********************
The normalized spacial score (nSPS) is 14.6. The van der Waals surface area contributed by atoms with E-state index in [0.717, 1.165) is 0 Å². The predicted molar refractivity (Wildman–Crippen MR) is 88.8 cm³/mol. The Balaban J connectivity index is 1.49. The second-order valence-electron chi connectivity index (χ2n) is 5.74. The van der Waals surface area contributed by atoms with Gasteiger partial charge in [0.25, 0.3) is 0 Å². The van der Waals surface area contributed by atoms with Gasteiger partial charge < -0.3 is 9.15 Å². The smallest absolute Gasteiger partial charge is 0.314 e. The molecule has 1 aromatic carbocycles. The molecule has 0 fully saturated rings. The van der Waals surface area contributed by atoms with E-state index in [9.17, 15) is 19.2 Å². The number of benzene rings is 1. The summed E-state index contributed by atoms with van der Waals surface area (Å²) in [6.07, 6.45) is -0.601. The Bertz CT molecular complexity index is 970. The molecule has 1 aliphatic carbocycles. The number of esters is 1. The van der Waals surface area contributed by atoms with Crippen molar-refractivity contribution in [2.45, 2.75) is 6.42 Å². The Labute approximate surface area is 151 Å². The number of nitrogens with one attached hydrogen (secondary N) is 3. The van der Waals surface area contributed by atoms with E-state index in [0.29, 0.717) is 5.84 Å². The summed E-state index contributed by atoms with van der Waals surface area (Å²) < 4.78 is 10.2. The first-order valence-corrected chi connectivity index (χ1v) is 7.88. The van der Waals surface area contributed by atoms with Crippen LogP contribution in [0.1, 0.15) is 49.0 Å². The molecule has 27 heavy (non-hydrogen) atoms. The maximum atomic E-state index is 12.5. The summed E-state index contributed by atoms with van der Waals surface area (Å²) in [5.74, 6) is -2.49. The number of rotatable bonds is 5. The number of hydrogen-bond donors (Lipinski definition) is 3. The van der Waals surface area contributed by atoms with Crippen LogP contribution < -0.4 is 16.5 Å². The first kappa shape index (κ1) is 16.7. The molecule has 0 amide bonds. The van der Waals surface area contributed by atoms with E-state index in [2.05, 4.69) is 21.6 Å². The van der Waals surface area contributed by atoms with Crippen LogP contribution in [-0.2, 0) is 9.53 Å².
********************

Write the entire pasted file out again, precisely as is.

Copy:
The normalized spacial score (nSPS) is 14.6. The van der Waals surface area contributed by atoms with E-state index in [0.717, 1.165) is 0 Å². The predicted molar refractivity (Wildman–Crippen MR) is 88.8 cm³/mol. The Balaban J connectivity index is 1.49. The second-order valence-electron chi connectivity index (χ2n) is 5.74. The van der Waals surface area contributed by atoms with Gasteiger partial charge in [0.25, 0.3) is 0 Å². The van der Waals surface area contributed by atoms with Gasteiger partial charge < -0.3 is 9.15 Å². The smallest absolute Gasteiger partial charge is 0.314 e. The molecule has 1 aromatic carbocycles. The molecule has 0 fully saturated rings. The van der Waals surface area contributed by atoms with E-state index in [9.17, 15) is 19.2 Å². The number of benzene rings is 1. The summed E-state index contributed by atoms with van der Waals surface area (Å²) in [6.07, 6.45) is -0.601. The Bertz CT molecular complexity index is 970. The molecule has 1 aliphatic carbocycles. The number of esters is 1. The van der Waals surface area contributed by atoms with Crippen molar-refractivity contribution in [2.45, 2.75) is 6.42 Å². The Labute approximate surface area is 151 Å². The number of nitrogens with one attached hydrogen (secondary N) is 3. The van der Waals surface area contributed by atoms with E-state index in [0.29, 0.717) is 5.84 Å². The summed E-state index contributed by atoms with van der Waals surface area (Å²) < 4.78 is 10.2. The first-order valence-corrected chi connectivity index (χ1v) is 7.88. The van der Waals surface area contributed by atoms with Crippen LogP contribution in [0.1, 0.15) is 49.0 Å². The molecule has 27 heavy (non-hydrogen) atoms. The maximum atomic E-state index is 12.5. The summed E-state index contributed by atoms with van der Waals surface area (Å²) in [5.74, 6) is -2.49. The number of rotatable bonds is 5. The number of hydrogen-bond donors (Lipinski definition) is 3. The van der Waals surface area contributed by atoms with Crippen LogP contribution < -0.4 is 16.5 Å². The first kappa shape index (κ1) is 16.7. The molecule has 0 amide bonds. The van der Waals surface area contributed by atoms with E-state index in [2.05, 4.69) is 21.6 Å². The van der Waals surface area contributed by atoms with Crippen LogP contribution in [-0.2, 0) is 9.53 Å².